Helping your Baby When the Clocks Go Back

“Spring Forward, Fall Back” is a saying that my grandmother would say to me when I was young so that I would remember which way the clock goes in which season for Daylight Saving.

However when you have a young baby, the above saying will certainly not help you. In fact when everyone celebrates that extra hour in bed, you know that you’ll be up at the same time but instead of the clock saying 6am, it could say 5am!!! Certainly nothing to celebrate there. Then roll on the end of the day and your baby becomes overtired, fraught and difficult making the longer day just that little more tiresome as you try and get your baby to adjust to their new time schedule.

Can your baby understand the concept of time?

Babies are amazing and we completely underestimate them and their abilities. From the age of one month old, they can begin to anticipate events at given times. This is when routines start to develop and things begin to feel that bit easier.

During their first year they become able to distinguish times and a study published in 2010 showed that babies between 6 and 10 months could differentiate between different periods of time. The scientists were showing an object to the babies every 2 seconds and would note that their pupils would dilate in anticipation of seeing the object. Then they changed the time to every 4 seconds. They noted an increase in the babies’ looking time when the intervals were changed, suggesting that they could recognize a difference between 2 seconds and 4 seconds.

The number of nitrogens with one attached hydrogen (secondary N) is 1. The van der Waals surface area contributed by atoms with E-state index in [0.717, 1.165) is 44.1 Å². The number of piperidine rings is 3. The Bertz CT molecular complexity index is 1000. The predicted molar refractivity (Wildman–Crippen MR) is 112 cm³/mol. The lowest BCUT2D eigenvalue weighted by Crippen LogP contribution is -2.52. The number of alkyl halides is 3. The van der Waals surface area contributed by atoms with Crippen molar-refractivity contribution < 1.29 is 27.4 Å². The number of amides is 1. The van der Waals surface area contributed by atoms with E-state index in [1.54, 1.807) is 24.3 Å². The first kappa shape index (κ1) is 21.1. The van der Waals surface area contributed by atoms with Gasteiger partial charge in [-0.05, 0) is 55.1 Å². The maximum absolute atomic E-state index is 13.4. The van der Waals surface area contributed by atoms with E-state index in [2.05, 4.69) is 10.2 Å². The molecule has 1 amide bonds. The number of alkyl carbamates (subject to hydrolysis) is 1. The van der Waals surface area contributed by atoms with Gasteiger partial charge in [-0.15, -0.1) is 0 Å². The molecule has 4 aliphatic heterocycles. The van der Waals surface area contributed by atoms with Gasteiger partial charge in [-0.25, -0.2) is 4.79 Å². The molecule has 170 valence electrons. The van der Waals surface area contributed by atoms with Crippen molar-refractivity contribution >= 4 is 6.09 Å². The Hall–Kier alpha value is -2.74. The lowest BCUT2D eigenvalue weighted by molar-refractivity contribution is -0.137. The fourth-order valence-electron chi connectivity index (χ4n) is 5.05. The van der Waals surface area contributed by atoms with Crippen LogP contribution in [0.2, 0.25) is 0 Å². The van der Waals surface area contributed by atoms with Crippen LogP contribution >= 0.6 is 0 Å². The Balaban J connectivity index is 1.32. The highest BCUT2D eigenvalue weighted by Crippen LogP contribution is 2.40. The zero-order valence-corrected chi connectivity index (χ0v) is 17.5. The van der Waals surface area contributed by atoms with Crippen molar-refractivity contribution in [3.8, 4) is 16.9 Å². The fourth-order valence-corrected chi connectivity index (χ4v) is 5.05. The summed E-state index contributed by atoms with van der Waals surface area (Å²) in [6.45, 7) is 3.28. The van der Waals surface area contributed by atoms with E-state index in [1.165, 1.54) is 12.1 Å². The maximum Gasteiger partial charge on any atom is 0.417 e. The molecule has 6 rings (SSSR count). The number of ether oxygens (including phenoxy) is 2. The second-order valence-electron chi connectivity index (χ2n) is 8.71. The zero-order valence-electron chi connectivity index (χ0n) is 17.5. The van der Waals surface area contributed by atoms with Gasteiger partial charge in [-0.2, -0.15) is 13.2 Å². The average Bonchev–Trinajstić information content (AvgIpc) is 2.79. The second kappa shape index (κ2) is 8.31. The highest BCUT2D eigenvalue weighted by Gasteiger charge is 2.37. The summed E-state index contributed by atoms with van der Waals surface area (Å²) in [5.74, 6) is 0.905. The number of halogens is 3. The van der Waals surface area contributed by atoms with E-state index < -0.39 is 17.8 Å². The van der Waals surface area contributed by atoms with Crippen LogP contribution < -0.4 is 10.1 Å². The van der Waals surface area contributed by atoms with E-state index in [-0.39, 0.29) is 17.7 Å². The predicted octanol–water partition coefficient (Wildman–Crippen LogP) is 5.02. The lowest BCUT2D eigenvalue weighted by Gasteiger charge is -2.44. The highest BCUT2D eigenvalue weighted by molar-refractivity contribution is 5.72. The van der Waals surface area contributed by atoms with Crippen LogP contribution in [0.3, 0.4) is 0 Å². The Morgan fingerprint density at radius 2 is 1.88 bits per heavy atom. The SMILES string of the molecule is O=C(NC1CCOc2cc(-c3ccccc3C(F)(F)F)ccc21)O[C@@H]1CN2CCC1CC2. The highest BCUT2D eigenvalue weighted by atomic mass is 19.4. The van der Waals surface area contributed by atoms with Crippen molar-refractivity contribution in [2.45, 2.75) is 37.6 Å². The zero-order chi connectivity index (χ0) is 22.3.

So if a baby can distinguish between a couple of seconds difference, they will certainly notice that extra hour.

So how can you help your baby adjust to the new time?

Firstly, begin to adjust their sleep schedule now. By extending their bedtime by an extra 15 minutes each night, it isn’t a big sudden change and those extra few minutes is usually manageable for the baby. This will make bedtime on Sunday that bit later and hopefully your baby will have adjusted over the last few days.

Once you slowly adjust bedtime, do the same for feed and nap times too so that their daytime schedule also becomes adjusted.

I am a big advocate of bedtime routines. As explained above, babies are excellent at anticipation and will begin to understand that a certain routine will lead to bedtime. An example of a great routine is bath, massage, feed, story, sleep. Ideally, begin your bedtime routine 30 minutes before you intend to put your baby down to sleep.

Sometimes babies can take a while to adjust to a new sleeping pattern but as long as you’re consistent, things will settle down.

Hoping you all get that extra hour!!!!

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